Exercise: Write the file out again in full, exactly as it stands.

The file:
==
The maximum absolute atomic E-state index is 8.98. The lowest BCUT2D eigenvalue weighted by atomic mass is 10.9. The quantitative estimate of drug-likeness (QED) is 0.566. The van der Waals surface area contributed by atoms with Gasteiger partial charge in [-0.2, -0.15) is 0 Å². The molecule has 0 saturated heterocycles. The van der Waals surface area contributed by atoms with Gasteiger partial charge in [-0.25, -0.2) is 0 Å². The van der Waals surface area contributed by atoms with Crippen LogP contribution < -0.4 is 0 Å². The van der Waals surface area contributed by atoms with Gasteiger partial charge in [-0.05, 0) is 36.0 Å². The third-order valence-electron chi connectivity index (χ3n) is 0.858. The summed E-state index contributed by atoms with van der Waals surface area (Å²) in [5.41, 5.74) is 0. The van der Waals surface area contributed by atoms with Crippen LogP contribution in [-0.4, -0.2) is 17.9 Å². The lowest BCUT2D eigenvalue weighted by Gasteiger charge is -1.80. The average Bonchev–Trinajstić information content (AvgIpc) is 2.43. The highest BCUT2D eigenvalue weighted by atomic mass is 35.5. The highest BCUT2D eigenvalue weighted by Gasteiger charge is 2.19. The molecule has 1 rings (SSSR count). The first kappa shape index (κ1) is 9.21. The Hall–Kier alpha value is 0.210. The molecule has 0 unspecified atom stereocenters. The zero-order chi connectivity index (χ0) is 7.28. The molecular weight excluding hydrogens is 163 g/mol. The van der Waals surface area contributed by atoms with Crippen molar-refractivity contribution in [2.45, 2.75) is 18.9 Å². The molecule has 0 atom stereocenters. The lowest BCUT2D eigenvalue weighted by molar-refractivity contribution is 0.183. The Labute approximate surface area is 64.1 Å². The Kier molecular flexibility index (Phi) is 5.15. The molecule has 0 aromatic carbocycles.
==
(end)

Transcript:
The maximum absolute atomic E-state index is 8.98. The lowest BCUT2D eigenvalue weighted by atomic mass is 10.9. The quantitative estimate of drug-likeness (QED) is 0.566. The van der Waals surface area contributed by atoms with Gasteiger partial charge in [-0.2, -0.15) is 0 Å². The molecule has 0 saturated heterocycles. The van der Waals surface area contributed by atoms with Gasteiger partial charge in [-0.25, -0.2) is 0 Å². The van der Waals surface area contributed by atoms with Crippen LogP contribution < -0.4 is 0 Å². The van der Waals surface area contributed by atoms with Gasteiger partial charge in [-0.05, 0) is 36.0 Å². The third-order valence-electron chi connectivity index (χ3n) is 0.858. The summed E-state index contributed by atoms with van der Waals surface area (Å²) in [5.41, 5.74) is 0. The van der Waals surface area contributed by atoms with Crippen LogP contribution in [-0.4, -0.2) is 17.9 Å². The lowest BCUT2D eigenvalue weighted by Gasteiger charge is -1.80. The average Bonchev–Trinajstić information content (AvgIpc) is 2.43. The highest BCUT2D eigenvalue weighted by atomic mass is 35.5. The highest BCUT2D eigenvalue weighted by Gasteiger charge is 2.19. The molecule has 1 rings (SSSR count). The first kappa shape index (κ1) is 9.21. The Hall–Kier alpha value is 0.210. The molecule has 0 unspecified atom stereocenters. The zero-order chi connectivity index (χ0) is 7.28. The molecular weight excluding hydrogens is 163 g/mol. The van der Waals surface area contributed by atoms with Crippen molar-refractivity contribution in [2.45, 2.75) is 18.9 Å². The molecule has 0 atom stereocenters. The lowest BCUT2D eigenvalue weighted by molar-refractivity contribution is 0.183. The Labute approximate surface area is 64.1 Å². The Kier molecular flexibility index (Phi) is 5.15. The molecule has 0 aromatic carbocycles.